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Multnomah County Moves To Limit Mental Health Coverage

Portland’s health organizations are reacting Monday, to news that Multnomah County is planning to refuse mental health services to most new applicants to its Adult Verity Plus program.

In a draft letter, obtained by OPB, the county says it no longer has the money to pay for treatment. Kristian Foden-Vencil reports.

The Adult Verity Plus program provides mental health care to people with low incomes who live in Multnomah County. Either they don’t make enough to afford private health insurance, or they’re destitute. Verity helps them get  treatment for diseases like schizophrenia and depression, as well as bi-polar and anxiety disorders.

But now Multnomah County says it only has enough money to help people with the most severe problems  — what it classifies as LOCUS 3 or 4 needs.

Jason Renaud of the Mental Health Association of Portland, says this is a crisis.

Jason Renaud: “LOCUS 3 and LOCUS 4 are just inside baseball terminology for saying the person is a danger to themselves, or a danger to other people.”

What the letter means is that unless you’re a danger to yourself, you won’t get help from the county. In the letter, the county says you’ll only get treatment if you’ve either just been discharged from a psychiatric hospital or jail, or you’re in danger of losing custody of your kids.

The letter goes further. It says those who are already on the plan will need to be re-authorized to remain.

Jason Renaud with the Mental Health Association says that's a big concern.

Jason Renaud: "…because that’s a very wide net there. We have no idea what that means or what the qualifications are. So we’re hoping that the county comes forward immediately with some information about what this means, for the community and for the individuals."

Steve Weiss: “This is a major change in the delivery of mental health services to those on the Oregon Health Plan in Multnomah County.”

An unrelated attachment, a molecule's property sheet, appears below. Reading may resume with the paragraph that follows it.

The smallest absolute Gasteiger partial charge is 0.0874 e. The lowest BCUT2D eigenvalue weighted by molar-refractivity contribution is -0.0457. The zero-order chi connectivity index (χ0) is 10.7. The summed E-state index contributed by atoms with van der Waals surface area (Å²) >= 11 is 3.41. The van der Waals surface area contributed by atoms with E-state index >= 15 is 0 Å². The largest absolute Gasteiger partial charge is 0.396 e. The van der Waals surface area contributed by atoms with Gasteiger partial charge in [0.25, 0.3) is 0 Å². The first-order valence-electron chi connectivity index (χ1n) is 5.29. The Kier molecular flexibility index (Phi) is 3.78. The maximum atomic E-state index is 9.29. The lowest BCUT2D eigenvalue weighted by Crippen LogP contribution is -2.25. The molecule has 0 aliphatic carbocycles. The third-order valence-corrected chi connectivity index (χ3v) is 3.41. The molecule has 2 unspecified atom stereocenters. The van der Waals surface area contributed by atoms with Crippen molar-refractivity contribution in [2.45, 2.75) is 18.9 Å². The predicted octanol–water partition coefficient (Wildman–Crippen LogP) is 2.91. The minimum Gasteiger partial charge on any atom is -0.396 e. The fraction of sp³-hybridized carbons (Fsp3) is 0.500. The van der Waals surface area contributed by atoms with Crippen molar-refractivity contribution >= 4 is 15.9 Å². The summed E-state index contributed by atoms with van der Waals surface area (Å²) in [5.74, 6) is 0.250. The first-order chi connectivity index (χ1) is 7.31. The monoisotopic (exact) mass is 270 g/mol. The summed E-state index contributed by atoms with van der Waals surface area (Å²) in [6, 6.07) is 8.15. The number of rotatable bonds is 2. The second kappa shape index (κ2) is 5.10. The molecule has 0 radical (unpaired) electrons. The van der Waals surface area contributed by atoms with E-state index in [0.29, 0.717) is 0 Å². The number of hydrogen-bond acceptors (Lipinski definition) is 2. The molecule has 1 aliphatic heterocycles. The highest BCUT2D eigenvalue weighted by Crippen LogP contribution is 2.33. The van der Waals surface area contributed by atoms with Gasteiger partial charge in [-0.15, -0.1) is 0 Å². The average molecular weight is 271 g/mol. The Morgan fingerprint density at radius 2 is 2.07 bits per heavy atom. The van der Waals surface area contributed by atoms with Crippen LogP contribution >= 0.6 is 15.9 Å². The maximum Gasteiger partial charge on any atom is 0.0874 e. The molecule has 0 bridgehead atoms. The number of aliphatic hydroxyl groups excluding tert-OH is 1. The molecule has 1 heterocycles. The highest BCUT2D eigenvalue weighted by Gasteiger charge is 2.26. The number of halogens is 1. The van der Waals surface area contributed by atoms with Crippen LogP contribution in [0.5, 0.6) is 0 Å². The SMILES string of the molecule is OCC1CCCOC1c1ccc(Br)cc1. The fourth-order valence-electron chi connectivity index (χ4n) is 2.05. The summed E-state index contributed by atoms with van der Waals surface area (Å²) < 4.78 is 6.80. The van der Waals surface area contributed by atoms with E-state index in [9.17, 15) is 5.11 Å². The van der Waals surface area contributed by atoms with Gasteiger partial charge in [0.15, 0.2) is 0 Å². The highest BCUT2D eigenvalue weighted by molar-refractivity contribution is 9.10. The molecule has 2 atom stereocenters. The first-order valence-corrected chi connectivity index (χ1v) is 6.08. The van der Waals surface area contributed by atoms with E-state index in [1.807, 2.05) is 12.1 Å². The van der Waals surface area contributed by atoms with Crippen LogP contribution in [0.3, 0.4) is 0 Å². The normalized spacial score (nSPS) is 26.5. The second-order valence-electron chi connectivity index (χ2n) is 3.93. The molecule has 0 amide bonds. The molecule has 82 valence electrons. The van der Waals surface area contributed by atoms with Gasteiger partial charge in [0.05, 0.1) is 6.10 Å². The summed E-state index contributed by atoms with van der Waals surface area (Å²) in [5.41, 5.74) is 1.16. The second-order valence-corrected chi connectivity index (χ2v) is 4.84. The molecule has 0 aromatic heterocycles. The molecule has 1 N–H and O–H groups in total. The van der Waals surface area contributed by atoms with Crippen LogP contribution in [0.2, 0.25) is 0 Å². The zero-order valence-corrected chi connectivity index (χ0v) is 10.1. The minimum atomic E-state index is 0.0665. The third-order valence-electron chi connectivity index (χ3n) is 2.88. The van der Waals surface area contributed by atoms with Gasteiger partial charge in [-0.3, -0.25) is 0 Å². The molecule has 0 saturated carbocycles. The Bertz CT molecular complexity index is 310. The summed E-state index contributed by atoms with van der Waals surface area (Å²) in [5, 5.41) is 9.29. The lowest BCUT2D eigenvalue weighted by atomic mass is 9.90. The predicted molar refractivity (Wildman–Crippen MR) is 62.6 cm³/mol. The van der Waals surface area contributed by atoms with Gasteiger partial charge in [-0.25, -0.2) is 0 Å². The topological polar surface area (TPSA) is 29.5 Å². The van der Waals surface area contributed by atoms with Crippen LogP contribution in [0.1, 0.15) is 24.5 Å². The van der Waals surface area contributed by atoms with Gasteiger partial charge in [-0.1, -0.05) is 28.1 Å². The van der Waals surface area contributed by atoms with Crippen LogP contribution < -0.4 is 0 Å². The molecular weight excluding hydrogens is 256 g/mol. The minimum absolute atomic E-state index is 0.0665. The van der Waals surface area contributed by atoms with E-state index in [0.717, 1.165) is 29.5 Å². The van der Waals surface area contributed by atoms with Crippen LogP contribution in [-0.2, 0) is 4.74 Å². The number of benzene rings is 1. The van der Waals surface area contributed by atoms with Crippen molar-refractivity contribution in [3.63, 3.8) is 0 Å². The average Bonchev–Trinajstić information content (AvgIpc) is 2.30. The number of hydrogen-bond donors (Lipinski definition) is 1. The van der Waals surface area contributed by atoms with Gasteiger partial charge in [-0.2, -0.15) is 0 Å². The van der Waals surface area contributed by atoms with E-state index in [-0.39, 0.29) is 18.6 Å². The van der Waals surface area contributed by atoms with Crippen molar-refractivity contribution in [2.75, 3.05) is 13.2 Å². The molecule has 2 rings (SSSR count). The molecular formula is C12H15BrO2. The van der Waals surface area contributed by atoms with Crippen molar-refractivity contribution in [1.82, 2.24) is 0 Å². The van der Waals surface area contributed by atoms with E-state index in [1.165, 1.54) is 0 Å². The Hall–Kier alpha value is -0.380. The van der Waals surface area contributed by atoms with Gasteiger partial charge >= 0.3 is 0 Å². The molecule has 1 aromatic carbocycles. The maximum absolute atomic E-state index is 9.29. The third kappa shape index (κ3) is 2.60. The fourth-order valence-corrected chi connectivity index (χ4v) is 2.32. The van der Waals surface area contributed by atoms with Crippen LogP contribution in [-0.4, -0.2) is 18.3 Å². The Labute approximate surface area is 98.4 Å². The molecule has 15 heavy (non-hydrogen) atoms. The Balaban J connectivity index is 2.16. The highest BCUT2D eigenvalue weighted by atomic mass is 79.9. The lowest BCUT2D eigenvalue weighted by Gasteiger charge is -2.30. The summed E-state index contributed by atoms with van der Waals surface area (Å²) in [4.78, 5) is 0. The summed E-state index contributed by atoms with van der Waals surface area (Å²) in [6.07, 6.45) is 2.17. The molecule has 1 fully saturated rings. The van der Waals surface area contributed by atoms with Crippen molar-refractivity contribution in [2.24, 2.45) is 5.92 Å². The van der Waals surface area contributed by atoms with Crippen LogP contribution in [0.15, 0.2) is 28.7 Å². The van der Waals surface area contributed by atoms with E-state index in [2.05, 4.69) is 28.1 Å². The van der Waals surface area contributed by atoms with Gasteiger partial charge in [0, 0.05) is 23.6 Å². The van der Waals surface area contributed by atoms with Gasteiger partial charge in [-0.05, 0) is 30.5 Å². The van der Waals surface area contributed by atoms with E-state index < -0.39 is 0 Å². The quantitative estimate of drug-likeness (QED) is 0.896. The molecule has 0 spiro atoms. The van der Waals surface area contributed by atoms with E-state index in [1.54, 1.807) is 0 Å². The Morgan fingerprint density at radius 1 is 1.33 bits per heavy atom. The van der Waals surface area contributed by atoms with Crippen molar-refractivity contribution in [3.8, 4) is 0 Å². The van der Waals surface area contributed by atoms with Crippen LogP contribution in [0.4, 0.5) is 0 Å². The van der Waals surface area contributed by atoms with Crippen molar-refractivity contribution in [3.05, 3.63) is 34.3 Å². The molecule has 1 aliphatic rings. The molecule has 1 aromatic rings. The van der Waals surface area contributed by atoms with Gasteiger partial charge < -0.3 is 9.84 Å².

The former president of the Mental Health Association of Oregon, Steve Weiss, was also surprised by the letter.

Steve Weiss: “This appears to be eliminating a fairly sizeable number of people who have been receiving mental health services.”

At Multnomah County, managers are downplaying the cut, saying they are  simply returning to the previous policy  before treatment was expanded last year.

David Hidalgo, who manages the county’s mental health call center, says few people will be affected.

David Hidalgo: “The number of individuals who will be impacted based on the current treatment authorizations requests that we have from our provider network, will be less than 25 individuals per month.  And those individuals would be able to be referred to other no-cost or low-cost agencies in the community.”

Hidalgo says when treatment was expanded last year, hundreds of extra people signed up for ‘Adult Verity.’ By ending enrolment now, he says, the $2 million dollar program won’t fall into the red by the time the fiscal year ends next June.

He also says the yearly re-authorization of ‘Adult Verity’ members is not new.

David Hidalgo: “The county does utilization management or review of the clinical assessment and treatment plan that a provider submits for somebody, when they request another year’s worth of authorization for payment. The goal of the program, as we indicated in the letter is to be able to provide access to those individuals who have the highest risk in our community, and pose potentially a community safety risk.”

He says the program also isn’t meant to be a long-term fix. The idea is to help people transfer to other — more permanent benefits — like the Oregon Health Plan.

Mental health treatment for children in Multnomah County is funded by a separate source and is not threatened under these cuts.

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